Study: Fossilized animal tracks found in Grand Canyon predate dinosaurs

Scientists believe ancient fossilized tracks (left) found on a boulder in the Grand Canyon belong to primitive animals with both amphibian and reptilian characteristics. An artist's interpretation of this class of animals may have looked like appears at right. Images: National Park Service

GRAND CANYON, Ariz., May 25, 2019 (Gephardt Daily) — New research on primitive animal footprints found on a sandstone boulder in Grand Canyon National Park have been determined to predate the earliest dinosaurs.

The fossilized tracks, first found in 1918, have been determined to be roughly 280 million years old, dating from the early Permian Period.

Brazilian paleontologist Heitor Francischini, from the Laboratory of Vertebrate Paleontology, Federal University of Rio Grande do Sul, is the lead author of the new publication, working with scientists from Germany and the United States.

Study scientists first examined the tracks in 2017.

“The paleontologists immediately recognized the fossil tracks were produced by a long-extinct relative of very early reptiles and were similar to tracks known from Europe referred to as Ichniotherium (ICK-nee-oh-thay-ree-um),” a National Park Service statement says.

The fossil prints date from a period when the modern park was a desert environment. The prints are the first known evidence of Ichniotherium presence in a desert environment, the statement says.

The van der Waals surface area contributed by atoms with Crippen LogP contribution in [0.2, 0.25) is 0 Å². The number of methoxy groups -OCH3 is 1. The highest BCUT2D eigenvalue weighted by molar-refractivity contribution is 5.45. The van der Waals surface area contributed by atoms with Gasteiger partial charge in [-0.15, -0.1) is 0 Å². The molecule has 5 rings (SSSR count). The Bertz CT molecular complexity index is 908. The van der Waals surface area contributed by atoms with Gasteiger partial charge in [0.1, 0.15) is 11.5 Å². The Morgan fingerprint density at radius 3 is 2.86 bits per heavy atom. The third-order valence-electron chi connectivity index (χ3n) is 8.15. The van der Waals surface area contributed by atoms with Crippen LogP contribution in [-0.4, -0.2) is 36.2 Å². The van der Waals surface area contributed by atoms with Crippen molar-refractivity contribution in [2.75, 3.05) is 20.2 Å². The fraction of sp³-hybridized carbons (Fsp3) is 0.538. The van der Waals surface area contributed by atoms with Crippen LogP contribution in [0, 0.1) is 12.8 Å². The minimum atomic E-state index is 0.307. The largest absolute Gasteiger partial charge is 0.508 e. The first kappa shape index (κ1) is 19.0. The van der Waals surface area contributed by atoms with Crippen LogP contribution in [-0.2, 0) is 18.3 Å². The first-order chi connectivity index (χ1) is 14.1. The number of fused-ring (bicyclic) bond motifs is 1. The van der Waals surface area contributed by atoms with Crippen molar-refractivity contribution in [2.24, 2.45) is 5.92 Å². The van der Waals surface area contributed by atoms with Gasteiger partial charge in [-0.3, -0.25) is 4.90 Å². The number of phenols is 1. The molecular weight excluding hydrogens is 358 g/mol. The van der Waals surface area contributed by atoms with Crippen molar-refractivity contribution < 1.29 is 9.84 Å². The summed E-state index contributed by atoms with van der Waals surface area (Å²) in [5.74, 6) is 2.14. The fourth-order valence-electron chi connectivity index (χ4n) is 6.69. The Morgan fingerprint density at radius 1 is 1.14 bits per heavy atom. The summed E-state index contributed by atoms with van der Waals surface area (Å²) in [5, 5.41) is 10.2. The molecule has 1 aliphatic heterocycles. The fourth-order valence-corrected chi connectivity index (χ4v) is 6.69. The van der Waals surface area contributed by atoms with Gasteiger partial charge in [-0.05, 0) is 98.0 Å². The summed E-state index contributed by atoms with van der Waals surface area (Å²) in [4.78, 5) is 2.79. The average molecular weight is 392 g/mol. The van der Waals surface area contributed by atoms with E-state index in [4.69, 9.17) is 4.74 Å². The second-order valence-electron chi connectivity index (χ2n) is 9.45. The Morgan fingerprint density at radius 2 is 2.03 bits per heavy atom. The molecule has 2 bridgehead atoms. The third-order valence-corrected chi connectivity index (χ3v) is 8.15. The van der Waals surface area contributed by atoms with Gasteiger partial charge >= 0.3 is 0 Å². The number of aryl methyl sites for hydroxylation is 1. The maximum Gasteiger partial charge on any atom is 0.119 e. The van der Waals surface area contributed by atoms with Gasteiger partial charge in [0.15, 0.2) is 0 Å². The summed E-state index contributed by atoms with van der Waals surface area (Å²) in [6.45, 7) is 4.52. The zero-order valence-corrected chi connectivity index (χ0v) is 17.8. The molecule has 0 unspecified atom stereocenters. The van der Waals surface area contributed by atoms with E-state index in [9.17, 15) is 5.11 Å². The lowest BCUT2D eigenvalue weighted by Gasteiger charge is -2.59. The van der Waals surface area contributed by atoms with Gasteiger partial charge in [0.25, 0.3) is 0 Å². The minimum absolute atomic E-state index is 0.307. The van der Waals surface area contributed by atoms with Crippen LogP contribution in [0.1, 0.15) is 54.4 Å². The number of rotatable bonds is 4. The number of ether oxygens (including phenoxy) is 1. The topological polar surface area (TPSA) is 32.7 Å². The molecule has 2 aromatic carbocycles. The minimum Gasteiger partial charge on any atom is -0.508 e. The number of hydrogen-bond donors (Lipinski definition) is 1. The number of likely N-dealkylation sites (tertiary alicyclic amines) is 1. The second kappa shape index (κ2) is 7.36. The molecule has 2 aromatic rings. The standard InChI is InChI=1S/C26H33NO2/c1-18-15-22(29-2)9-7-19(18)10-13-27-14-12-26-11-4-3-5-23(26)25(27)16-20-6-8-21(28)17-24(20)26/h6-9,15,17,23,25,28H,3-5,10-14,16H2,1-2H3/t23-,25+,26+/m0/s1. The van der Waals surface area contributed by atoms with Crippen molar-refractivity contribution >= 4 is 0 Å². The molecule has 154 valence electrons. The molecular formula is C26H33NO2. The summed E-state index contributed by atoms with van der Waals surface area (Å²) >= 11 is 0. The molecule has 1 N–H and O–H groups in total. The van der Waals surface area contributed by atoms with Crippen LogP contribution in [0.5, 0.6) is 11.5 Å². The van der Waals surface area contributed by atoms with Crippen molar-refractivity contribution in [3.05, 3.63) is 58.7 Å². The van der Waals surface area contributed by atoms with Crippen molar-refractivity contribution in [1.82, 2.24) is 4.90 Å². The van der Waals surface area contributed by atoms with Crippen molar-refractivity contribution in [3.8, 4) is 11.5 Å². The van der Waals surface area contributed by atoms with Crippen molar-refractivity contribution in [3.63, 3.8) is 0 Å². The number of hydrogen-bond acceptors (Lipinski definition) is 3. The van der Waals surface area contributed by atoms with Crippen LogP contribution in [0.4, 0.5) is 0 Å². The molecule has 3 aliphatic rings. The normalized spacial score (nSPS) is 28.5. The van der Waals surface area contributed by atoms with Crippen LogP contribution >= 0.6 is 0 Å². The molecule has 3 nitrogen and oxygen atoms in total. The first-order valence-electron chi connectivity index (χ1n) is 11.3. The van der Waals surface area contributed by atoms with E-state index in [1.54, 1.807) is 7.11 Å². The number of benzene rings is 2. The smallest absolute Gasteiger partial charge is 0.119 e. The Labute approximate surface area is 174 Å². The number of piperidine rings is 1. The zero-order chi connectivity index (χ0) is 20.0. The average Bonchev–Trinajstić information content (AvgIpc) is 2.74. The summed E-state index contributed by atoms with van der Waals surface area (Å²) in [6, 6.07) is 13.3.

“These tracks represent the geologically youngest record of this fossil track type from anywhere in the world. The Ichniotherium footprint is believed to have been made by an enigmatic group of extinct tetrapods known as diadectomorphs, a primitive group that possessed characteristics of both amphibians and reptiles. The evolutionary relationships and paleobiology of diadectomorphs have long been important and unresolved questions in the science of vertebrate paleontology.”

“Although the actual track maker for the Grand Canyon footprints may never be known, the Grand Canyon trackways preserve the travel of a very early terrestrial vertebrate. The measurable characteristics of the tracks and trackways indicate a primitive animal with short legs and a massive body. The creature walked on all four legs and each foot possessed five clawless digits.”

Francischini wrote in the study that the find’s location was unexpected.

“The diadectomorphs were not expected to live in an arid desert environment, because they supposedly did not have the classic adaptations for being completely independent of water.”

To read more on on the findings, click here.


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